A Shot in the Arm for Quad Ties

Leaders of the four countries will focus on advancing cooperation in a range of areas such as combatting Covid-19, climate crisis and cybersecurity.

September 13, 2021

PM Narendra Modi to participate in the first-ever in-person summit of Quad leaders in the US.

Quad leaders expected to review the progress made since their first virtual meet in March.

The summit comes amid mounting global concerns over China’s muscle-flexing in the Indo-Pacific region.

During his September 23-25 visit, PM Modi will also address the United Nations General Assembly.

Prime Minister Shri Narendra Modi is all set to participate in the first-ever in-person summit of Quad leaders in the US on September 24, 2021, hosted by US President Joe Biden. The meeting in Washington – which will also include Australian Prime Minister Scott Morrison and Japanese PM Yoshihide Suga – is likely to focus on deepening ties among the Quad countries and advancing practical cooperation on a range of areas. These include combatting Covid-19, addressing the climate crisis, partnering on emerging technologies and cyberspace, and promoting a Free and Open Indo-Pacific, according to the White House.

The Quad leaders are also expected to review the progress made since their first virtual summit on March 12 this year and discuss regional issues of shared interest. According to a statement by India’s Ministry of External Affairs, the leaders will also review the Quad vaccine initiative which was announced in March. They will also exchange views on contemporary global issues such as critical and emerging technologies, connectivity and infrastructure, cybersecurity, maritime security, humanitarian assistance, disaster relief, climate change and education.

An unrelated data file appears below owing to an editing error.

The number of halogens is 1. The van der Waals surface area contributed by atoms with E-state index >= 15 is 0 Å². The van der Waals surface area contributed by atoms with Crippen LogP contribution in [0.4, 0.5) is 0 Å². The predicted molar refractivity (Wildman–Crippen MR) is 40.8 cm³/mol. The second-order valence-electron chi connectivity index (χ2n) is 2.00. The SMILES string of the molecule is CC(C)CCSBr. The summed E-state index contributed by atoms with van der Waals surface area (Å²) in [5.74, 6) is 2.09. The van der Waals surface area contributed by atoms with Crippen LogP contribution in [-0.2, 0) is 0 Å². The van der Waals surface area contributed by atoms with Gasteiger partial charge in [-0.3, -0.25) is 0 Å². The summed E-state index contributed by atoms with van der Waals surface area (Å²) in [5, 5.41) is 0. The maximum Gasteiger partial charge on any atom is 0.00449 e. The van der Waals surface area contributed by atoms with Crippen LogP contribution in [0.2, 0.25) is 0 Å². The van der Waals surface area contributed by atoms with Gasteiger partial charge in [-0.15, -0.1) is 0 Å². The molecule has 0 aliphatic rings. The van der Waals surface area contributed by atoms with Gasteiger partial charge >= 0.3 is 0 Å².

The Quad leaders will be meeting for the second time this year. Before March, Quad meetings were organised only at the foreign ministers’ level. In March, Biden had virtually hosted the first-ever summit of Quad leaders wherein they all vowed to strive for an Indo-Pacific region that is free, open, inclusive, anchored by democratic values, and unconstrained by coercion. Geopolitical experts termed that a subtle message for China. 

Indeed, the new summit comes amid mounting global concerns over China’s growing muscle-flexing in the Indo-Pacific region. While Beijing claims almost all of the 1.3 million square mile South China Sea as its sovereign territory, it has also been building military bases on artificial islands in the region that is also claimed by Brunei, Malaysia, the Philippines, Taiwan and Vietnam.

How the Quad took shape

The Quad, or the ‘Quadrilateral Security Dialogue’, was conceived as a strategic forum between the four nations – the US, Australia, Japan, India – to work towards safeguarding joint security and other interests in the Indo-Pacific region. Although the idea was floated way back in 2007-08, it gained momentum only in the recent years.